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All members are camel case, right? Why True/False but not true/false, which is more relaxed?

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Also I mean camel case as in myVar, and pascal case as in MyVar. –  Joan Venge Feb 6 '09 at 18:24
    
usually different types use different casing. –  Javier Feb 6 '09 at 19:28

6 Answers 6

up vote 38 down vote accepted

From Pep 285:

Should the constants be called 'True' and 'False' (similar to None) or 'true' and 'false' (as in C++, Java and C99)?

=> True and False.

Most reviewers agree that consistency within Python is more important than consistency with other languages.

This, as Andrew points out, is probably because all (most)? built-in constants are capitalized.

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Thanks James, but isn't the default casing is camel casing in python? –  Joan Venge Feb 6 '09 at 18:21
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It is for classes. There are different rules for other things. Scroll to "Naming Conventions": python.org/dev/peps/pep-0008 –  Baltimark Feb 6 '09 at 19:49
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In that case, how come other constants aren't lower case also? –  Razor Storm Sep 7 '11 at 4:19

It's the way Guido indented it!

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You mean intended? :) –  Joan Venge Feb 6 '09 at 18:30
    
Must have been invented –  Johan Dahlin Feb 6 '09 at 18:33
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I'd change it, then again I find that typo too amusing:) –  Torsten Marek Feb 6 '09 at 19:05
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It's a standing in-joke, not a typo. –  chaos Feb 6 '09 at 19:17
    
This should go to stackoverflow.com/questions/234075/… –  Abgan Feb 7 '09 at 18:28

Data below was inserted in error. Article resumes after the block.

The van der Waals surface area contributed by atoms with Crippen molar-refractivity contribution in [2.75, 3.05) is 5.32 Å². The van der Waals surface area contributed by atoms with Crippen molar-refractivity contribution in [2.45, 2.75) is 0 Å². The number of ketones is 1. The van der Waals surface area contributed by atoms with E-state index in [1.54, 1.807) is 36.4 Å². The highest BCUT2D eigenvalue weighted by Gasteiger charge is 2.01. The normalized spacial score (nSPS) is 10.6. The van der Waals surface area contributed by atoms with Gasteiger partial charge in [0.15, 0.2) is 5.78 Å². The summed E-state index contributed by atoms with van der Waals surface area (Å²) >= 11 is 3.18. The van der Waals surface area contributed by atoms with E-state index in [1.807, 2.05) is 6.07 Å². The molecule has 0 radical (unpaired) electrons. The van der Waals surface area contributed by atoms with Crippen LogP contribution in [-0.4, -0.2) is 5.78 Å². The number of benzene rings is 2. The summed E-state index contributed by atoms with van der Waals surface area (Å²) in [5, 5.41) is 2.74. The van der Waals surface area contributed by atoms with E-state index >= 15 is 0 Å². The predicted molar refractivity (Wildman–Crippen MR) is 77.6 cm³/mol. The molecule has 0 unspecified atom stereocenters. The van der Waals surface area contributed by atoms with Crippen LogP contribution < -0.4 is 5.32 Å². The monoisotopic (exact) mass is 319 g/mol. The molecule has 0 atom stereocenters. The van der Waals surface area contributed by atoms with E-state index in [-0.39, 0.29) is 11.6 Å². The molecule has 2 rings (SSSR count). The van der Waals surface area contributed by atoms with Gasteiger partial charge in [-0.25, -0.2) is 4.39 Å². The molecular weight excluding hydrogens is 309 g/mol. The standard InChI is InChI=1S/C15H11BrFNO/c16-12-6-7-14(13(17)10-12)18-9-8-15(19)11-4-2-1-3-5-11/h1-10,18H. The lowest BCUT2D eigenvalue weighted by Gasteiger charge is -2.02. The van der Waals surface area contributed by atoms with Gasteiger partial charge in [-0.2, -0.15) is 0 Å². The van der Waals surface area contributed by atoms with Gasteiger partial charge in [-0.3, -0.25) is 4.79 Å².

All of python's built-in constants are capitalized or [upper] CamelCase:

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Constants, yes, but all other members are camelCased, right? –  Joan Venge Feb 6 '09 at 18:24
    
@Andrew: Don't you mean PascalCased rather than camelCased ? –  Kev Feb 6 '09 at 19:00
    
@Kev, yes, but technically, I think "upper CamelCase" is the same as PascalCase. –  Andrew Jaffe Feb 6 '09 at 19:57

Here's a possible explaination:

I see that naming conventions are such that classes usually get named CamelCase. So why are the built-in types named all lowercase (like list, dict, set, bool, etc.)?

Because most of them originally were types and factory functions, not
classes - and a naming convention is not a strong reason to make backwards incompatible changes. A different example: the new builtin type set is based on (altough not exactly equal to) the Set class from the sets module

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I'd say that they're called True and False because they're singletons.

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Please see other answers, this does not reflect the facts –  Mikko Ohtamaa Dec 28 '13 at 23:31

True and False are capitalized in Haskell, the other language which uses indentation as syntax.

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how does this answer the question? –  Bryan Oakley Dec 29 '10 at 1:05

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